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$227M Settlement in Philly Building Collapse

Monday, February 13, 2017

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In a settlement reached last week, $227 million will be paid to family members of the seven people who died and 12 who were injured in the June 5, 2013, building collapse in downtown Philadelphia.

The settlement, announced Wednesday (Feb. 8), followed one of the longest-running civil trials in the city's history, at nearly six months, attorneys representing the plaintiffs announced.

The case stemmed from a deadly collapse. A four-story building being demolished collapsed onto an adjacent Salvation Army Thrift Store, while shoppers and employees were inside. Six were killed instantly, and another died later from injuries; 13 people were injured in the cave-in.

Jury Determined Fault

The defendants in the case included the Salvation Army; New York-based developer Richard Basciano (owner of the building being demolished); architect Plato Marinakos (Basciano’s local representative); demolition contractor Griffin Campbell and excavator operator Sean Benschop.

Late last month, the jury found the defendants to have played a role in the disaster, Philly.com reported. The news outlet has covered the case closely.

Campbell and Benschop were both criminally convicted in the disaster and are serving prison sentences.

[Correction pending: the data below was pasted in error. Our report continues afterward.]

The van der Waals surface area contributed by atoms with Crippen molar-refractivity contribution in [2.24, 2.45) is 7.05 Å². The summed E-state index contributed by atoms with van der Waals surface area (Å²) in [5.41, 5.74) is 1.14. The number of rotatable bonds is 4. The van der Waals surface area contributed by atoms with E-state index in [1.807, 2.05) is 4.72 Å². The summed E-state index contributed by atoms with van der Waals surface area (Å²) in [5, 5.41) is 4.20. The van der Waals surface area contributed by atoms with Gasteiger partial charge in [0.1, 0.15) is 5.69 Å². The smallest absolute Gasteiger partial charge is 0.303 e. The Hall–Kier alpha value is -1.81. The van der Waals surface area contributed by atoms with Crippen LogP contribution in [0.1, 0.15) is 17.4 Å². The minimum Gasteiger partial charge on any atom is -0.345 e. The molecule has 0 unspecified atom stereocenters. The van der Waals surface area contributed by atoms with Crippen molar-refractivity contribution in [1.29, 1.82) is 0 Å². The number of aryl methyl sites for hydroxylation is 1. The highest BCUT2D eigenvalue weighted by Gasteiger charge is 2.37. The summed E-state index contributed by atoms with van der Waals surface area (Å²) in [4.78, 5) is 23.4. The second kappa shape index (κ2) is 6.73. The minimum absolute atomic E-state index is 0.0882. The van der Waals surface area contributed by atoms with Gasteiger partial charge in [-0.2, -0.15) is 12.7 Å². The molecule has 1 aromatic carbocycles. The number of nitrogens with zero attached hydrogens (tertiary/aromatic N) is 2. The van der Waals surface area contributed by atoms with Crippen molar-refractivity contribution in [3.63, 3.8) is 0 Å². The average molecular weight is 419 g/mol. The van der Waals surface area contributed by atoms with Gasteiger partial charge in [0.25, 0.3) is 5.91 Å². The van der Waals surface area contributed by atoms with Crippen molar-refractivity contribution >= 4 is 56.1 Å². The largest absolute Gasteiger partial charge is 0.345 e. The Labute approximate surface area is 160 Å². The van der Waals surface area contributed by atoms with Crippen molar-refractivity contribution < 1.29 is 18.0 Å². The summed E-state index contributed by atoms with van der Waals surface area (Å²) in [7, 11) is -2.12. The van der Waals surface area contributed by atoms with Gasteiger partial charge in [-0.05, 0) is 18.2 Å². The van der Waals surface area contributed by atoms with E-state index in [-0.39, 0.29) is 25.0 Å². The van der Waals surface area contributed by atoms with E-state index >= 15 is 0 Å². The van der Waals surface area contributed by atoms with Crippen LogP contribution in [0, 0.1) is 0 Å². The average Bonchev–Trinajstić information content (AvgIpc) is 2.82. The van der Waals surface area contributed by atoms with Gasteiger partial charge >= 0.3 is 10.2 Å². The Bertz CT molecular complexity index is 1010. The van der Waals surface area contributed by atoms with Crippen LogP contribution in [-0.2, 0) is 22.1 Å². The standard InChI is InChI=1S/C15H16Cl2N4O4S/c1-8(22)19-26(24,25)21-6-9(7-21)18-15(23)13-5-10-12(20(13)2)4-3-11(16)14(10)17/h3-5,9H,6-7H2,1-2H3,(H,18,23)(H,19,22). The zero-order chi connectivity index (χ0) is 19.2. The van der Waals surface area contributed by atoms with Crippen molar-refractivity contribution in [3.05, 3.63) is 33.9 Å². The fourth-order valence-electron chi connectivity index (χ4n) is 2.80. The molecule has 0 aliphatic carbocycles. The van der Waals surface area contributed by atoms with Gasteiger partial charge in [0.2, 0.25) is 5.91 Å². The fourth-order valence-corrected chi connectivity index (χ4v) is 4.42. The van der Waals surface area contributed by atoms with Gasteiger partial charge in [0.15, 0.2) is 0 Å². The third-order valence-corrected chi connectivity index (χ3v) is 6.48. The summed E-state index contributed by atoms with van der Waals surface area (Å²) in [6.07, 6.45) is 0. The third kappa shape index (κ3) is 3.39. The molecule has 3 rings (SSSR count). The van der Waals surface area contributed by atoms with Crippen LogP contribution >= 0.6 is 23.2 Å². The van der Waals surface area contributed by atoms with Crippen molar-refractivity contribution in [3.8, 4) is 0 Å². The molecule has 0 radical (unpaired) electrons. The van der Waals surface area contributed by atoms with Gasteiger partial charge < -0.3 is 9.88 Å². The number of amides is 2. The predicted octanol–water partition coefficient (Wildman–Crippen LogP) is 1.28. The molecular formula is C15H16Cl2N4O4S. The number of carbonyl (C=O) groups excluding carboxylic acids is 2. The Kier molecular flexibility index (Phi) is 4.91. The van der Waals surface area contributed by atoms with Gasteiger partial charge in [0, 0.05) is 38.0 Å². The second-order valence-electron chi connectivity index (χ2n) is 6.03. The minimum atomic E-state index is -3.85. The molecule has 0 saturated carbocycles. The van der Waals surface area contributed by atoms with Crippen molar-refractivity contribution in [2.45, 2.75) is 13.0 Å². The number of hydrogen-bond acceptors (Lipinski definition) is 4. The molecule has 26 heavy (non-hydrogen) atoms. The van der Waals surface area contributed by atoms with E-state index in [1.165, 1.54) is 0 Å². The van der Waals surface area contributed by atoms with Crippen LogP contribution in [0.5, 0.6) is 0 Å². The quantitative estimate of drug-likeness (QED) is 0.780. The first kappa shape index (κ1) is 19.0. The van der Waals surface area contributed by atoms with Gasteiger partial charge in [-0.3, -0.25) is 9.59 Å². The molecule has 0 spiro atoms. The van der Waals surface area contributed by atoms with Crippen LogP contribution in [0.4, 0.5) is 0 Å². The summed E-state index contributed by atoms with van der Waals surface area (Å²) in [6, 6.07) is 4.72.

Had the case continued, the jury would have deliberated damages, including punitive.

Collapse Warnings

During the trial, the plaintiffs alleged that the Salvation Army ignored warning of imminent collapse of the next door building, according to Philly.com.

Testimony indicated that Basciano’s company, STB, had sent five emails to the Salvation Army in the weeks prior to the deadly collapse, warning of a “threat to life and limb” and the potential for an “uncontrolled collapse.”

The jury also heard that Basciano hired Marinakos despite his lack of experience in monitoring a large commercial demolition. With no objection from Basciano, Marinakos had hired Campbell, who was inexperienced and unlicensed to handle the demolition project.

On the witness stand, Basciano reportedly broke down and said he was “brokenhearted” by the loss of life.

Settlement Details

The settlement in the case is believed to be one of the largest of its kind in Pennsylvania history, according to plaintiffs’ attorney Robert J. Mongeluzzi. In a statement, he described the settlement as "epic in dimension, fair, just, and, most importantly, a powerful deterrent to all those in any business or organization, at any level, whether they wear a suit or a uniform, who try to cut corners, save a buck, shove safety aside and put human life at risk."

The money will be divided among the 19 plaintiffs by an arbitrator who will evaluate the individual claims, Mongeluzzi said.

Medical bills, impact on families and lost earning potential will all be considered in the evaluation.

Philly.com suggests that plaintiff Mariya Plekan, then 52, may be entitled to a large portion of the settlement. The Ukrainian immigrant and regular customer of the store was reportedly pinned beneath the store’s debris for 13 hours and had to lose both of her legs. Plekan’s future medical expenses have been estimated at $50 million.

Philly.com also reports that Marinakos is believed to have “exhausted his liability insurance coverage,” so the settlement funds would have to come from the Salvation Army and Basciano.


Tagged categories: Construction; Demolition; Ethics; Health and safety; Laws and litigation; Lawsuits

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